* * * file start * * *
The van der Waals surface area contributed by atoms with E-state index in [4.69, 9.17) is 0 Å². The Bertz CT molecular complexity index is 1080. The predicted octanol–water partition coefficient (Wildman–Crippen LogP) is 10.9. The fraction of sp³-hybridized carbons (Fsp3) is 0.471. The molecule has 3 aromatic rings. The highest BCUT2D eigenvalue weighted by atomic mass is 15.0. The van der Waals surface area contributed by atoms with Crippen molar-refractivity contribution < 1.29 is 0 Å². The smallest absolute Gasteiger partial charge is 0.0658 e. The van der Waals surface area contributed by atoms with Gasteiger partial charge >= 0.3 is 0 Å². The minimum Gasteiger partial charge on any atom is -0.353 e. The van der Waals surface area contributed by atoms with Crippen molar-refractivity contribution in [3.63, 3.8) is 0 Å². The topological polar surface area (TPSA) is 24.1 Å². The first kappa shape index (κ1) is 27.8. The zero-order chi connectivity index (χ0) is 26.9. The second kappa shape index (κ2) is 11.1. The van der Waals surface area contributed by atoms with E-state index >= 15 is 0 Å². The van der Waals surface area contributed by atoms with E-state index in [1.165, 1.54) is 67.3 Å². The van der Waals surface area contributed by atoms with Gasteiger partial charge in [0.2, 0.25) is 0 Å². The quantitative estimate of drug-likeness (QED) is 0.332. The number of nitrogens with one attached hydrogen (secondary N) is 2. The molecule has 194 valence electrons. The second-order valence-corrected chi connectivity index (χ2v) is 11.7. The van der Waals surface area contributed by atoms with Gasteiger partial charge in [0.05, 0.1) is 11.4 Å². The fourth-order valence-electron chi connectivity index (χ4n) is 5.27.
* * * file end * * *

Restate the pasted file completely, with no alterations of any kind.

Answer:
The van der Waals surface area contributed by atoms with E-state index in [4.69, 9.17) is 0 Å². The Bertz CT molecular complexity index is 1080. The predicted octanol–water partition coefficient (Wildman–Crippen LogP) is 10.9. The fraction of sp³-hybridized carbons (Fsp3) is 0.471. The molecule has 3 aromatic rings. The highest BCUT2D eigenvalue weighted by atomic mass is 15.0. The van der Waals surface area contributed by atoms with Crippen molar-refractivity contribution < 1.29 is 0 Å². The smallest absolute Gasteiger partial charge is 0.0658 e. The van der Waals surface area contributed by atoms with Gasteiger partial charge >= 0.3 is 0 Å². The minimum Gasteiger partial charge on any atom is -0.353 e. The van der Waals surface area contributed by atoms with Crippen molar-refractivity contribution in [3.63, 3.8) is 0 Å². The topological polar surface area (TPSA) is 24.1 Å². The first kappa shape index (κ1) is 27.8. The zero-order chi connectivity index (χ0) is 26.9. The second kappa shape index (κ2) is 11.1. The van der Waals surface area contributed by atoms with E-state index >= 15 is 0 Å². The van der Waals surface area contributed by atoms with E-state index in [1.165, 1.54) is 67.3 Å². The van der Waals surface area contributed by atoms with Gasteiger partial charge in [0.2, 0.25) is 0 Å². The quantitative estimate of drug-likeness (QED) is 0.332. The number of nitrogens with one attached hydrogen (secondary N) is 2. The molecule has 194 valence electrons. The second-order valence-corrected chi connectivity index (χ2v) is 11.7. The van der Waals surface area contributed by atoms with Gasteiger partial charge in [0.05, 0.1) is 11.4 Å². The fourth-order valence-electron chi connectivity index (χ4n) is 5.27.